Wayzata was already full of patriotic revelers when the HBC long riders arrived, leaving few seats available at local coffee shops. Mike Becker encouraged riders to stop at Penny’s, an alternative to the crowded Caribou on Lake Street, but heat and humidity were taking their toll, and many just stood on the corner debating what to do. Some of the “long” riders were no longer sure of their identities, especially as the “faster medium” and “slower medium” riders appeared. After bee-lining it to the Caribou restroom, this rider sat in one of the precious few shady seats and watched the festivities. Several times, cries of “we’re leaving” permeated the air, though the busy Lake Street traffic and the delight of an iced drink made some of us wonder if we were hearing correctly. “ARE WE REALLY LEAVING?” “Yes,” Greg nodded, after watching the “slower long” or was it now the “faster long” riders heading by in flight formation.
On the way back, we did manage to make a spectacle of ourselves: that is, we became an unplanned part of a Minnetonka neighborhood’s July 4th parade, complete with clapping and cheering spectators. According to local historian Mary Luoma, crashing the parade actually has been an annual tradition of the Tour D’Amico.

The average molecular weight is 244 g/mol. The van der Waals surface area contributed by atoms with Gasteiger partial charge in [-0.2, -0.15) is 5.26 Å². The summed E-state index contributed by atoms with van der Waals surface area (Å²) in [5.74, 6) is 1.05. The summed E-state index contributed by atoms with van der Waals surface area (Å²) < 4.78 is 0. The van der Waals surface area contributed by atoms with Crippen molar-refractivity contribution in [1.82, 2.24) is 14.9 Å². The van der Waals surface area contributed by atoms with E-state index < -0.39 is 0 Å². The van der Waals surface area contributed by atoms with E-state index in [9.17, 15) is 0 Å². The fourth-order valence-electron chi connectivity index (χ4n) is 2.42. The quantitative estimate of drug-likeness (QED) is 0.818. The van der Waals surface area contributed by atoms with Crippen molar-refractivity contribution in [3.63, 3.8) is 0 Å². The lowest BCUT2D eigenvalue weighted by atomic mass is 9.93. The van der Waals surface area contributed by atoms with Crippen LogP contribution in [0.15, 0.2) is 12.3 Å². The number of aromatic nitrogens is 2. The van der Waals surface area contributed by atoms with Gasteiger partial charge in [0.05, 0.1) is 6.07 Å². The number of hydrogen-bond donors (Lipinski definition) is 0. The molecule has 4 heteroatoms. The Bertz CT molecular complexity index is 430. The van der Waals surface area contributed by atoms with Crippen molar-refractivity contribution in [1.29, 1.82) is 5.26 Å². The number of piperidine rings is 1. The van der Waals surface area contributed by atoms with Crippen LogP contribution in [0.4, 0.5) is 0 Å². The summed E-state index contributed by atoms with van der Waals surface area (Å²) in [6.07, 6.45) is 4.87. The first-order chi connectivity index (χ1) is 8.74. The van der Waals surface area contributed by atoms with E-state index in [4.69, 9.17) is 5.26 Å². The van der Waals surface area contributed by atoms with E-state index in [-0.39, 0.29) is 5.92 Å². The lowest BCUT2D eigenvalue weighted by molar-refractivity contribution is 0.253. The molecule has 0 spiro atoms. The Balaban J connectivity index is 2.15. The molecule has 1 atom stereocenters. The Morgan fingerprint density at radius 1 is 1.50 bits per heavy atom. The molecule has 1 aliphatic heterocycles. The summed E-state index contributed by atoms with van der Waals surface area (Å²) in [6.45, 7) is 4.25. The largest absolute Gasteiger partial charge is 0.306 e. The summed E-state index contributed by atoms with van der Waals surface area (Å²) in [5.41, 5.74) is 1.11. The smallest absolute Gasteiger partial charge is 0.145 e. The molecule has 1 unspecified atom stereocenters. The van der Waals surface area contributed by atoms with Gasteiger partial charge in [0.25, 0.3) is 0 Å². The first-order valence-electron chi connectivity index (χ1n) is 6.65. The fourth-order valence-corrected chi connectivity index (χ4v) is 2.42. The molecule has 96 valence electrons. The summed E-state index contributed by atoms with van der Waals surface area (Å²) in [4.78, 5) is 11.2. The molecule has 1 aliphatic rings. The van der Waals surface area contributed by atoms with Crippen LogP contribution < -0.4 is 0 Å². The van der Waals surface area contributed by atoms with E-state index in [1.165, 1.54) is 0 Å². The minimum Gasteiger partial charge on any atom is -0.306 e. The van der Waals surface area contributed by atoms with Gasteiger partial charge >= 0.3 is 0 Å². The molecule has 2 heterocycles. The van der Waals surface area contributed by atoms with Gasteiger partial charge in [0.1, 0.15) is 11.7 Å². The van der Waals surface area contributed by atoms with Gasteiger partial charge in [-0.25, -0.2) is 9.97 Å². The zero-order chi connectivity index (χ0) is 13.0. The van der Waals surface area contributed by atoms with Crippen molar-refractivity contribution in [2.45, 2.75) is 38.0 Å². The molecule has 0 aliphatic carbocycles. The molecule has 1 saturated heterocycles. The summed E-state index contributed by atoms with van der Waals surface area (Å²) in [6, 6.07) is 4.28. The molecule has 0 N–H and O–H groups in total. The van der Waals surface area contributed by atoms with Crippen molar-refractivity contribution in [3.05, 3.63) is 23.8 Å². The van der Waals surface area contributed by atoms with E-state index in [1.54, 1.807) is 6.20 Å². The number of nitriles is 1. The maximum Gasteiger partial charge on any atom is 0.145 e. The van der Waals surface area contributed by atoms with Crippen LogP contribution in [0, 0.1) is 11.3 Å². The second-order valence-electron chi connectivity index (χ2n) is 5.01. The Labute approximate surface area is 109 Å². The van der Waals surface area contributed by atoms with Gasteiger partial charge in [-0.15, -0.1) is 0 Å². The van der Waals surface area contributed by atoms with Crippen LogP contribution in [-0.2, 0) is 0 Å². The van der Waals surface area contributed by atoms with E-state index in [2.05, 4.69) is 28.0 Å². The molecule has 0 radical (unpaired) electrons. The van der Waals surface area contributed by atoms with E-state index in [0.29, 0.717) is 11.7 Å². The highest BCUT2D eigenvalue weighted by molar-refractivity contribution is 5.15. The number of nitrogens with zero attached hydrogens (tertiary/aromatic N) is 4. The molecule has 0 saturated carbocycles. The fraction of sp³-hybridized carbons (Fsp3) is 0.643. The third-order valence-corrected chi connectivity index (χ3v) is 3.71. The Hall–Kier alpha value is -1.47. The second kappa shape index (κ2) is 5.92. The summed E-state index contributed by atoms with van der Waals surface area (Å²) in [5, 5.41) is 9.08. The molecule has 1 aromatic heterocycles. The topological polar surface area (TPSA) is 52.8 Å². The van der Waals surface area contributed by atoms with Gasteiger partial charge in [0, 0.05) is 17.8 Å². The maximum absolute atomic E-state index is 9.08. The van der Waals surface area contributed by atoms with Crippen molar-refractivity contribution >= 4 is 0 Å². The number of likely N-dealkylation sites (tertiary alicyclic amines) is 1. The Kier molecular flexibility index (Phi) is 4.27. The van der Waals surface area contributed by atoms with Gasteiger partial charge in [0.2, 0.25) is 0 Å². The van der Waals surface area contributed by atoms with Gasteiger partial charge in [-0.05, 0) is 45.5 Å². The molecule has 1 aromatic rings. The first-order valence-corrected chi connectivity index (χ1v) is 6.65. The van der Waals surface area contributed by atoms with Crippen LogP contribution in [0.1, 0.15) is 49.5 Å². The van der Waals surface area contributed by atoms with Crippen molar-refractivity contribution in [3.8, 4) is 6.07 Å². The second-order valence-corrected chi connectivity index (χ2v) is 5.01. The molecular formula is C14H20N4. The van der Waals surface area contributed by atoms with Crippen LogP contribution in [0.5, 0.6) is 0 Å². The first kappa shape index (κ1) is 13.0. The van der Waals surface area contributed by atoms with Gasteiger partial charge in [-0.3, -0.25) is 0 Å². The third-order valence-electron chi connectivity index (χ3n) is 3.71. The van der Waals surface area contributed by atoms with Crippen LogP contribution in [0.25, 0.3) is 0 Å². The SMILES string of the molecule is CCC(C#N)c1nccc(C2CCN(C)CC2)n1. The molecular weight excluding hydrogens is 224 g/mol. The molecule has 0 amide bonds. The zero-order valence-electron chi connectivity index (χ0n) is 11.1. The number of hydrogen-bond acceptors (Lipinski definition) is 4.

Eventually we returned to the Brookview Pavilion, where a number of non-riders joined us for lunch. Greg summed up the long ride with the philosophical statement, “I’m tired.” Most of the riders seemed to have returned in good shape; even Dave Gepner was still with the group. Wise club members had brought carefully-packed nutritious lunches, while others of us grazed through bananas, Carmen Price’s cherry crisp, and Lisa Soldat’s lemon bars, leaving a trail of mineral water and pop cans in our wake.
All in all, it was a great ride and a good way to celebrate the 4th and a return to group riding and socializing.
The October HBC Board meeting focused on preparation for the Annual Members Meeting, to be held November 8th by Zoom. Please plan to join us for this meeting, when we will vote for new Board members, review the past season, and look forward to next year. Knowing the creativity of this current Board, you can be sure that we are “cooking” up some interesting twists on the standard Zoom format (hmm, that may be a hint for what we’re up to).